ICT in Belgium : help wanted

The new employment figures for ICT in Belgium came through yesterday: 6500 jobs created in the past year.  In that same year, the number of job openings grew from 14000 to 14250.

The BI consultant in me is rubbing his hands with glee when I read such news.  The fact that good people are unavailable to do projects simply means more failures in BI projects and more opportunity for us real BI consultants and real BI companies to pick up the pieces later.

No, I don’t have any numbers to prove that of-course.  76% of all statistics is made up anyway, including this one.  However, my experience tells me that there are more than enough people out there willing to take on work that they know nothing about.  No offense to my esteemed wood-be colleagues, but in 2008 there is still an astounding number of people that think that building a data warehouse in 3NF is a great idea.


4 thoughts on “ICT in Belgium : help wanted”

  1. Hi Matt,

    Try explaining data warehousing to management though. Its like 3rd normal form is the holy grail or something anything less is well less than perfect.

  2. From my personal experience, large part of the problem lies with the recruiters. Like many a civilised geek, I have no fancy degree. When I was looking for a job, about 80% of the time (another made up stat, of course), I was told to fuck off as soon as they realised that I had no degree. The other possible employers at least had the decency to have a chat with me. Two of those made a big deal out of the fact that I don’t drive. “But what if there’s an emergency”, they’d say. In one case my response was “It’s a 10 minute walk from my doorstep, lighten up”. I was certainly capable of doing all the jobs I applied for, but was turned down for not having a piece of paper. No wonder that they’re having a hard time finding people if they’re looking at the wrong criteria. I know plenty of lesser geeks with IT degrees who couldn’t write a Hello World program if their life depended on it — but of course, they‘d make a much better candidate for those jobs I tried to get!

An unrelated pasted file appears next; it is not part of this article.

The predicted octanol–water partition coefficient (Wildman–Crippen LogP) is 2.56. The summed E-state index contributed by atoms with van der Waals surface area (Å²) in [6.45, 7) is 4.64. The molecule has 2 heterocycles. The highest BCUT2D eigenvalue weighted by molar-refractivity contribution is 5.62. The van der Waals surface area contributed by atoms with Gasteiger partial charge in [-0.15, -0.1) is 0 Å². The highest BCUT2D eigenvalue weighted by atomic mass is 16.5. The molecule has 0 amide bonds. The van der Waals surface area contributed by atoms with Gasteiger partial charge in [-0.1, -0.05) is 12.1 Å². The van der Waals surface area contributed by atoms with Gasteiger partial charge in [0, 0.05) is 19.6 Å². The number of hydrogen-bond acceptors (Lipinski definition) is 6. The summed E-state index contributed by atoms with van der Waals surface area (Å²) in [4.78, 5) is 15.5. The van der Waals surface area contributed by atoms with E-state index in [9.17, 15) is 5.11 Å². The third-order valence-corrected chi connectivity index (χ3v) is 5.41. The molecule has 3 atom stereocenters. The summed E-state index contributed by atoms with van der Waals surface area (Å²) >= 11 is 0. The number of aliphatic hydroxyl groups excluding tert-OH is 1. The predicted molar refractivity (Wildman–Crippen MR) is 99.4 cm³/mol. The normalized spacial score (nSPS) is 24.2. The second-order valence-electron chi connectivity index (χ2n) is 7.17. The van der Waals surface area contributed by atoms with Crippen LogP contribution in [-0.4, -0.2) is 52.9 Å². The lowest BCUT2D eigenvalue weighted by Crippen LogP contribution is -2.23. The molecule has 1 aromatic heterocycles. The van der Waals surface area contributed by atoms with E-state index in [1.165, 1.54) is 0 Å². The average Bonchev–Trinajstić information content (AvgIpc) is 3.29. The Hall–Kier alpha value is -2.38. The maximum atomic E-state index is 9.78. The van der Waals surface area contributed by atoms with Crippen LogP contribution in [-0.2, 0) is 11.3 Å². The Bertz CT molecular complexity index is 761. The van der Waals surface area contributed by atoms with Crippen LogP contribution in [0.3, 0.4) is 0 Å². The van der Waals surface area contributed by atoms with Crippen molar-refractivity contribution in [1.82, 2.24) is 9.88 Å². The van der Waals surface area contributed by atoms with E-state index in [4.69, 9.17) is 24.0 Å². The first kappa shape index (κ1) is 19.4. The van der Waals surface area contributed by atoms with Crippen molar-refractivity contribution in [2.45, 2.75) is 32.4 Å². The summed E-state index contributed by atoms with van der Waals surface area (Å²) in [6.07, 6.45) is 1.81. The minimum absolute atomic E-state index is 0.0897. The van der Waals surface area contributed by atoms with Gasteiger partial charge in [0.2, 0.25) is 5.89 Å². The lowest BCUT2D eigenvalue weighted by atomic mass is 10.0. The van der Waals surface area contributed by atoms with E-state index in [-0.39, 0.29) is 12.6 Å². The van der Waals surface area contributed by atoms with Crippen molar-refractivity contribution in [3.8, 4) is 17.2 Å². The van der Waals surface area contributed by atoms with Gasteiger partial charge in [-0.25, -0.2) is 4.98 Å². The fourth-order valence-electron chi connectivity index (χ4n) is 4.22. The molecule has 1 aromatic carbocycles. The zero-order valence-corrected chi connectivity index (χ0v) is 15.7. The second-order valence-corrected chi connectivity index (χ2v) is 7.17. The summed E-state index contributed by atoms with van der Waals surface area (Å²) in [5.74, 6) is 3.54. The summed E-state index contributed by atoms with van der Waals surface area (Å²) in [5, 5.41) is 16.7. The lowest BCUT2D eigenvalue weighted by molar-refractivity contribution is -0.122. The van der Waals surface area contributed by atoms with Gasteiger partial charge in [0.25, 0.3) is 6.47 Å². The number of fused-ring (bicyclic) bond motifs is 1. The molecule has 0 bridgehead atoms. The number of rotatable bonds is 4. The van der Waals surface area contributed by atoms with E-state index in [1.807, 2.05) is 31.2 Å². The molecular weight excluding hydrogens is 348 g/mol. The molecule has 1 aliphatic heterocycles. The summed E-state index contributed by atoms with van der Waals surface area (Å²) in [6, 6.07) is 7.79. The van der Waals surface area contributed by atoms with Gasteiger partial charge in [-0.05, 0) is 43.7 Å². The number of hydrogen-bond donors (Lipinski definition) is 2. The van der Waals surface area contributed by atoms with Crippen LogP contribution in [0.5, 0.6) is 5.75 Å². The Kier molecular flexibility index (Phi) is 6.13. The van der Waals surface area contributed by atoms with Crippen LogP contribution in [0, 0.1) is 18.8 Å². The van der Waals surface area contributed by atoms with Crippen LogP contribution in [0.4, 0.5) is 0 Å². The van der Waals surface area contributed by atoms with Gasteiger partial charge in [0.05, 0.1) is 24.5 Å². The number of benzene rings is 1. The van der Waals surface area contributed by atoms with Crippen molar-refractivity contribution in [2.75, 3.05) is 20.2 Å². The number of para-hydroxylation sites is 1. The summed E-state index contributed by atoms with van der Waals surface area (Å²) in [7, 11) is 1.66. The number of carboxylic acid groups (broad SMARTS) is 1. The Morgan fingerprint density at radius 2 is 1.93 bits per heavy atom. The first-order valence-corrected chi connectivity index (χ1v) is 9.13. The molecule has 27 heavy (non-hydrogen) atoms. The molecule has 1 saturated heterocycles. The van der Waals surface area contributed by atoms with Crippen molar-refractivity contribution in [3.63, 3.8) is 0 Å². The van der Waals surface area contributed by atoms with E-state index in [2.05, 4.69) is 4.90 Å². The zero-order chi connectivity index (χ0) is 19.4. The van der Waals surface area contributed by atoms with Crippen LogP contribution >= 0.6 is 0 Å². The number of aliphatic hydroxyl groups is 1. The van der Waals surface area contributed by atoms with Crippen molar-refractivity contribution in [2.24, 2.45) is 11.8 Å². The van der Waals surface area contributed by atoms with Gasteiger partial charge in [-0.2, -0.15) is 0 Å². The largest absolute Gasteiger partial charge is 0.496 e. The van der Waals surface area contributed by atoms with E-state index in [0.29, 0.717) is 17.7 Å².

Seriously, employers need to lighten up and look at their candidates more closely, especially in IT. Either that, or they should stop bitching :).

    I did, in the end, manage to land my first job. My lack of degree wasn’t an issue. They said “You’ll get ample opportunities to prove yourself and gain experience.”. Not driving wasn’t an issue either. They said “how you get to work is your problem, not ours!”. Some people do have common sense. I love it.

  3. To be honest Garry, I had to fight over this in more than 50% of the consulting gigs I did in the past 10+ years. Mostly I was successful in convincing the customer that a requirements driven approach to data modeling is the best approach, but there was this one customer (one person) I couldn’t convince and I walked away from that job. Nothing good could have possibly come of it.

  4. Hi Bram, it depends on the job of-course. For a normal desk-job, I don’t think anyone could be in their right to make a fuss over a drivers license. For a consultancy engagement where you would have to visit customers all over Belgium, mobility is a key requirement. I’m sure a lot of people in ICT like to think that doing work from a distance (from home or from the head office) if the ideal solution, but as far as BI for example is concerned, it’s not. Requirement analyses, short increments, keeping in touch with what your customer feels on the floor is not possible from a distance. In some cases, you learn more during lunch hour than in the board room.
    I do have a (minor) degree in Informatics, but I honestly can’t recall anyone ever asking me about it. Given the enormous amount of BS and off-topic courses I had to go through to get it, that makes perfect sense. 🙂

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